GLEN ALLEN, Va. — A Glen Allen family warned others to take COVID-19 seriously during the holidays after their parents died from the virus less than three weeks apart.
Keene and Jessie Mendenhall said their entire family contracted COVID-19 in September after they traveled to Alabama to attend their grandmother’s funeral.
"Hindsight is 20/20, but going there and traveling I think was a mistake," Keene Mendenhall said.
The siblings believe they were exposed to the virus at a gathering inside of a home following the funeral.
“We got a little too comfortable around people,” Keene explained. “All four us got symptoms that were telling of COVID-19.”
Their parents, Ed and Jane, were admitted to the hospital shortly after returning to Henrico.
They said their father was reluctant to go to the hospital, but ended up calling an ambulance.
“He looked at us and smiled and gave us a thumbs up and that’s the last memory I have of dad,” the siblings recalled. “At the time I didn’t know of course it was going to be the last time I saw him or that goofy smile.”
Ed Mendenhall, 63, died on October 8 at Bon Secours St. Mary's Hospital.
His 66-year-old wife Jane died 20 days later at Bon Secours Memorial Regional Medical Center in Mechanicsville.
“They were hard workers. Caring people. Always helped somebody in a time of need,” the siblings described. “Mom and dad both always put in extra work to make sure we had what we needed.”
Ed taught music at Virginia Commonwealth University, the University of Richmond, and the University of Virginia. He was last employed with Virginia ABC.
Jane served for more than 30 years with the Refugee and Immigration Services Department of Commonwealth Catholic Charities, helping settle families from Vietnam and Cambodia into the Greater Richmond area.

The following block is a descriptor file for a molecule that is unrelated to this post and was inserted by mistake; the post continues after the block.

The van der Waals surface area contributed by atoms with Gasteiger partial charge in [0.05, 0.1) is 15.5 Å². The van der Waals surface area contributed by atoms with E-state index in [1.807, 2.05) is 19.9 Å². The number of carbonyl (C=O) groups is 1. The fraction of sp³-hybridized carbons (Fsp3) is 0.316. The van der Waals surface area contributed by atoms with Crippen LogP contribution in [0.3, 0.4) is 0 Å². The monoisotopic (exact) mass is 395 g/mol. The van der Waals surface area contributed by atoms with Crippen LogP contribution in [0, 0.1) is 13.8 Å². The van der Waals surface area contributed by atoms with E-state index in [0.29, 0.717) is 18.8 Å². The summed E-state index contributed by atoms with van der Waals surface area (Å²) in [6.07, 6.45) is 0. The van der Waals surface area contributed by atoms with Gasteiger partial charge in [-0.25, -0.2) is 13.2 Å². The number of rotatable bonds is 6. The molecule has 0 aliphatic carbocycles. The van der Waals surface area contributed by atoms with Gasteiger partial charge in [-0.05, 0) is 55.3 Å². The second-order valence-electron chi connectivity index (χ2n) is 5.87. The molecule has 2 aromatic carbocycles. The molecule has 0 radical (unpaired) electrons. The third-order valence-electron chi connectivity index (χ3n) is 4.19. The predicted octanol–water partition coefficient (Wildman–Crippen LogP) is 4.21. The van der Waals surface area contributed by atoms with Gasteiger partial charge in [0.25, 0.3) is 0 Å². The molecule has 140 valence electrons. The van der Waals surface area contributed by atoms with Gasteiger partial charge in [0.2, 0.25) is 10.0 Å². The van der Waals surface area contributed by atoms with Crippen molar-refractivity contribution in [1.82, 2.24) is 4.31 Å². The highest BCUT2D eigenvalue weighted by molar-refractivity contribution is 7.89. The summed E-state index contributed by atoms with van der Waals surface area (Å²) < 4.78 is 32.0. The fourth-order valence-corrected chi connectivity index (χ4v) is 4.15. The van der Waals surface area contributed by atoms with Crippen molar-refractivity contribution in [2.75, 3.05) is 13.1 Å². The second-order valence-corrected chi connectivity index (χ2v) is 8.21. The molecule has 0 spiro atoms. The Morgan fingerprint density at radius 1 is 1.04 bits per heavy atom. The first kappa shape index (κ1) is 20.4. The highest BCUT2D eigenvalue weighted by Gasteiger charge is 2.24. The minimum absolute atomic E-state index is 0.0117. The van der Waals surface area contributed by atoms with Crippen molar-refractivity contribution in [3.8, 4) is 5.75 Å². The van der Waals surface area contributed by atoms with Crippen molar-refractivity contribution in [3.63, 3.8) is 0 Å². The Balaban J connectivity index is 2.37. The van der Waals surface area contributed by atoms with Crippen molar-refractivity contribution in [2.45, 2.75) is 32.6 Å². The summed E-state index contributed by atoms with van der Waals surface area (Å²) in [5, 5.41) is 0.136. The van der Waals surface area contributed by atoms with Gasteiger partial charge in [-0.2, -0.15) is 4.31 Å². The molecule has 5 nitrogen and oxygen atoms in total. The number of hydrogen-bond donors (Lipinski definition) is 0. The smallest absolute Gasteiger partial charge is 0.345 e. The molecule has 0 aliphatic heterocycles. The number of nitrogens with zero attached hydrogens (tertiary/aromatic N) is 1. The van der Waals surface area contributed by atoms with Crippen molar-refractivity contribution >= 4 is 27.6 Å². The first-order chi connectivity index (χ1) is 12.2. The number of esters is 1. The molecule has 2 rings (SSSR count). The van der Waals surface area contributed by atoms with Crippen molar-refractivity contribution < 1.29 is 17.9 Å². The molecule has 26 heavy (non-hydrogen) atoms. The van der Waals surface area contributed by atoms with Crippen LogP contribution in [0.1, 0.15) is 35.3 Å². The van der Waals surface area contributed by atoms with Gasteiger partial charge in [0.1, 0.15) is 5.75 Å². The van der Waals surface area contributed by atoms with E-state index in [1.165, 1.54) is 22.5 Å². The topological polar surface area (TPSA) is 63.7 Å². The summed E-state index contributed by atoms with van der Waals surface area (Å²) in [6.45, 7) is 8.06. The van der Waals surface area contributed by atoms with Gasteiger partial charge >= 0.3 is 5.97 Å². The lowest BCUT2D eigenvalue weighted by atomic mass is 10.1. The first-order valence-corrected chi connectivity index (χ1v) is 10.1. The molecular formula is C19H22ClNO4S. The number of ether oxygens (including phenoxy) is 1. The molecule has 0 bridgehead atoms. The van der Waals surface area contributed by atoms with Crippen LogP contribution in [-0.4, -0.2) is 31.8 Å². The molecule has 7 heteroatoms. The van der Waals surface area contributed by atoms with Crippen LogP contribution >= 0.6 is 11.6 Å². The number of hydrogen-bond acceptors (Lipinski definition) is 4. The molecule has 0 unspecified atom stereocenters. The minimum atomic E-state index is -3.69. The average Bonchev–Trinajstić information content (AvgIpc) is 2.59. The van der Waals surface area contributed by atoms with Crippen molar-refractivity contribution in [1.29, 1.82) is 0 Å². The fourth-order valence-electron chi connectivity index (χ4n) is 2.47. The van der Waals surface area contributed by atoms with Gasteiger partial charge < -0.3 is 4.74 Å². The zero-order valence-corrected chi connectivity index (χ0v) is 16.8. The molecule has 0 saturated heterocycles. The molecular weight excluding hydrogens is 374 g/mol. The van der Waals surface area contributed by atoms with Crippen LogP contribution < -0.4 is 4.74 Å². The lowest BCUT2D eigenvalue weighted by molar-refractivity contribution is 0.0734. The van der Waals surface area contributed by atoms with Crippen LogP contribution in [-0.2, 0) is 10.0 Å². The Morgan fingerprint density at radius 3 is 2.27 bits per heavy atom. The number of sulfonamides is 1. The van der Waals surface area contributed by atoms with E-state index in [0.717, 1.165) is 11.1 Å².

She then became a Developmental Disabilities Waiver Specialist for children on the autism spectrum.
“This is a tragic situation. It’s not just us. It’s the other 230,000-plus families that are dealing with the loss of a loved one,” Jessie said. “As much as you want to people with your family, as much as you want to hug and comfort them, you need to realize you got to put some boundaries between them now.”
Leading health experts and state leaders have warned against gathering with your family this winter.
"You should take precautions around anyone who does not live in your own house, yes, even if they are your family,” Virginia Governor Ralph Northam said at his weekly COVID-19 press conference. “There’s no genetic immunity that prevents you from giving this virus to your mother, your grandfather, or anyone other loved ones in the house with you.”
Northam urged families to consider outdoor celebrations, continue to socially distance, and wear face coverings.
The siblings praised healthcare workers who took care of their parents and urged families to take the virus seriously.
“We’ve witnessed the unfortunate and horrible strength of this virus,” Keene said. “Think of those people who have been impacted. It’s not about yourself anymore. It’s about the people who are around you and the community you live in.”
A GoFundMe has been set up to help the family with the unexpected funeral expenses.